The Analytic Hierarchy Process (AHP) is one of several multi-criteria decision analysis methods designed to help people make better decisions in complex situations involving tradeoffs between the advantages and disadvantages of several alternatives [10]. An AHP analysis can be divided into five steps.

The first step consists of defining the goal of the decision, the alternatives being considered, and the criteria that will be used to determine how well the alternatives can be expected to meet the goal. In addition, different decision perspectives and/or scenarios can be defined. These decision elements are then organized into a hierarchical decision model with the goal at the top, the alternatives at the bottom, and the criteria in between. The model serves as both a description of the decision problem and a framework for dividing the decision into smaller, more manageable components for subsequent analysis.

In the second step of an AHP analysis, information about how well the alternatives can be expected to fulfil the decision criteria is gathered and summarized.

The third step consists of comparing the alternatives' abilities to fulfil the criteria and judging the importance of the criteria relative to the goal of the decision. If the model includes different decision perspectives or scenarios, separate judgements are made for each. The recommended format for making all of these judgements is a series of pairwise comparisons between two elements at a time. After all the comparisons are made they are combined to create a normalized, ratio scale that summarizes the results of the direct and indirect comparisons made among the decision elements. The internal consistency of the judgements within a set of pairwise comparisons is routinely assessed using a measure called the consistency ratio. A consistency ratio of 0 indicates perfect consistency. By convention, consistency ratios less than 0.1 are considered acceptable.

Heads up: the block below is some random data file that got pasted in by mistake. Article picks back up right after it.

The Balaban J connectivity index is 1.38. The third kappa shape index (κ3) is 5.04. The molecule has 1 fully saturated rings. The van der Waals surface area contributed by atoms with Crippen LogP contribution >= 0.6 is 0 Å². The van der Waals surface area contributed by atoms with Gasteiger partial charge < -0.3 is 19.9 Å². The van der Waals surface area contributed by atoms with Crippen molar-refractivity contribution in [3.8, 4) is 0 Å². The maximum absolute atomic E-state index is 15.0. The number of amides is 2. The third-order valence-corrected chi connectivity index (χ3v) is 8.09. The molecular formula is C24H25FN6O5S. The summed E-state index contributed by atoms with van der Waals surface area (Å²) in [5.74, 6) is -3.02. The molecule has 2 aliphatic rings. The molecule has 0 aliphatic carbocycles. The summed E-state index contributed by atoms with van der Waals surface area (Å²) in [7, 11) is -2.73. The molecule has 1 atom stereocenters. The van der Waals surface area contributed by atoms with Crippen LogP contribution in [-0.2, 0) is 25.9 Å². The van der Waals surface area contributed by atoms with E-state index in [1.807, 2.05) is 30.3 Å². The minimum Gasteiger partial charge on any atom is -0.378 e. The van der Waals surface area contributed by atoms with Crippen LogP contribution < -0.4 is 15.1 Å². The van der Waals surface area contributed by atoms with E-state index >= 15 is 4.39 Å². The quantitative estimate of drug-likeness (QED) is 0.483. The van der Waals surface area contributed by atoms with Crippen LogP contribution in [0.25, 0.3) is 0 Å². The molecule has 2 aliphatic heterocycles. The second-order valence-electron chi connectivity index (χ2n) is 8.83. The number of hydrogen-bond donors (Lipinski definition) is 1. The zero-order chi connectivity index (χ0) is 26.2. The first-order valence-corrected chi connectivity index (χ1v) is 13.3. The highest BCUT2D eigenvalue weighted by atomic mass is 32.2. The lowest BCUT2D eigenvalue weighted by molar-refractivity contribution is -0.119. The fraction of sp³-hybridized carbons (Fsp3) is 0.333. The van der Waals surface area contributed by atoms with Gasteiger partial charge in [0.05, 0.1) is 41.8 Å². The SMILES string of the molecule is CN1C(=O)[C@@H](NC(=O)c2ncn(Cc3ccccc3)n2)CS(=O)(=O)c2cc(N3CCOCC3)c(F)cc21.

In the fourth step of the AHP, the scales created in step 3 are combined to create a summary score indicating how well the alternatives can be expected to meet the goal. This is done in a manner that is analogous to calculating a weighted average by multiplying the scores indicating how well alternatives fulfil the criteria by the priorities assigned to the criteria and adding the results. The resulting scores, which add up to one and are commonly expressed as percentages, indicate the alternatives' relative abilities to fulfil the goal of the decision.

The fifth step consists of sensitivity analyses to explore the effects of changing the data or judgements used in the original analysis.

These steps, as they were carried out in the conduct of this analysis, are illustrated below. More detailed descriptions of the AHP have been published previously [1113].